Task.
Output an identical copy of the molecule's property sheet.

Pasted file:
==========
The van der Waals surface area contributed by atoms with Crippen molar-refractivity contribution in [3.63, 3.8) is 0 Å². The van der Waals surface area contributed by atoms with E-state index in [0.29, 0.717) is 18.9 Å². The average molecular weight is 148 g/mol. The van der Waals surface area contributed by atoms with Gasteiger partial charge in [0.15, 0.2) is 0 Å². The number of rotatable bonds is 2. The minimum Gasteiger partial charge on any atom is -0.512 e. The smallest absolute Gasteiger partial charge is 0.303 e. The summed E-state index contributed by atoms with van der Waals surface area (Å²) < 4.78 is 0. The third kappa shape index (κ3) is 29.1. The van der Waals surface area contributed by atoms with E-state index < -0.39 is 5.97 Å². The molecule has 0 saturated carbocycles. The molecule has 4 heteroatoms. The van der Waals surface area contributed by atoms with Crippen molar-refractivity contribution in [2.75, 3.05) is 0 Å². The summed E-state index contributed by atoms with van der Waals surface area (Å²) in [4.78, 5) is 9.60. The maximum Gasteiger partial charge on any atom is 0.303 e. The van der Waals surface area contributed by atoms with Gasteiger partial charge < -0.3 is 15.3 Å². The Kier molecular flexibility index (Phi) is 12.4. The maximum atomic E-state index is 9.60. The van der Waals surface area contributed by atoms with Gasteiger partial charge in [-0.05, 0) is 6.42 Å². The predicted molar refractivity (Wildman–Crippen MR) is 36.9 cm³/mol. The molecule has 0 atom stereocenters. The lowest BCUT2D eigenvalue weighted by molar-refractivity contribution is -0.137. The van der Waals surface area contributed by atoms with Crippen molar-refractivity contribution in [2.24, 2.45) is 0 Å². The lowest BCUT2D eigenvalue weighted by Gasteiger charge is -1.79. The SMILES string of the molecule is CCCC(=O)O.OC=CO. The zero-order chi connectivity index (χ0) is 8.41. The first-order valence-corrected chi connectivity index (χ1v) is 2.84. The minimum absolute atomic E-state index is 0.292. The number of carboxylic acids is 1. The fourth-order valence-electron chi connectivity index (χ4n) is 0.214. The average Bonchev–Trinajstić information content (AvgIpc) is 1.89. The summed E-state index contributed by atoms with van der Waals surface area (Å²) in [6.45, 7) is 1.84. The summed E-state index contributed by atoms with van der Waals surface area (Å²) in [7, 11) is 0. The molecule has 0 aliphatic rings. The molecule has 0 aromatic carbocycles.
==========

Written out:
The van der Waals surface area contributed by atoms with Crippen molar-refractivity contribution in [3.63, 3.8) is 0 Å². The van der Waals surface area contributed by atoms with E-state index in [0.29, 0.717) is 18.9 Å². The average molecular weight is 148 g/mol. The van der Waals surface area contributed by atoms with Gasteiger partial charge in [0.15, 0.2) is 0 Å². The number of rotatable bonds is 2. The minimum Gasteiger partial charge on any atom is -0.512 e. The smallest absolute Gasteiger partial charge is 0.303 e. The summed E-state index contributed by atoms with van der Waals surface area (Å²) < 4.78 is 0. The third kappa shape index (κ3) is 29.1. The van der Waals surface area contributed by atoms with E-state index < -0.39 is 5.97 Å². The molecule has 0 saturated carbocycles. The molecule has 4 heteroatoms. The van der Waals surface area contributed by atoms with Crippen molar-refractivity contribution in [2.75, 3.05) is 0 Å². The summed E-state index contributed by atoms with van der Waals surface area (Å²) in [4.78, 5) is 9.60. The maximum Gasteiger partial charge on any atom is 0.303 e. The van der Waals surface area contributed by atoms with Gasteiger partial charge < -0.3 is 15.3 Å². The Kier molecular flexibility index (Phi) is 12.4. The maximum atomic E-state index is 9.60. The van der Waals surface area contributed by atoms with Gasteiger partial charge in [-0.05, 0) is 6.42 Å². The predicted molar refractivity (Wildman–Crippen MR) is 36.9 cm³/mol. The molecule has 0 atom stereocenters. The lowest BCUT2D eigenvalue weighted by molar-refractivity contribution is -0.137. The van der Waals surface area contributed by atoms with Crippen molar-refractivity contribution in [2.24, 2.45) is 0 Å². The lowest BCUT2D eigenvalue weighted by Gasteiger charge is -1.79. The SMILES string of the molecule is CCCC(=O)O.OC=CO. The zero-order chi connectivity index (χ0) is 8.41. The first-order valence-corrected chi connectivity index (χ1v) is 2.84. The minimum absolute atomic E-state index is 0.292. The number of carboxylic acids is 1. The fourth-order valence-electron chi connectivity index (χ4n) is 0.214. The average Bonchev–Trinajstić information content (AvgIpc) is 1.89. The summed E-state index contributed by atoms with van der Waals surface area (Å²) in [6.45, 7) is 1.84. The summed E-state index contributed by atoms with van der Waals surface area (Å²) in [7, 11) is 0. The molecule has 0 aliphatic rings. The molecule has 0 aromatic carbocycles.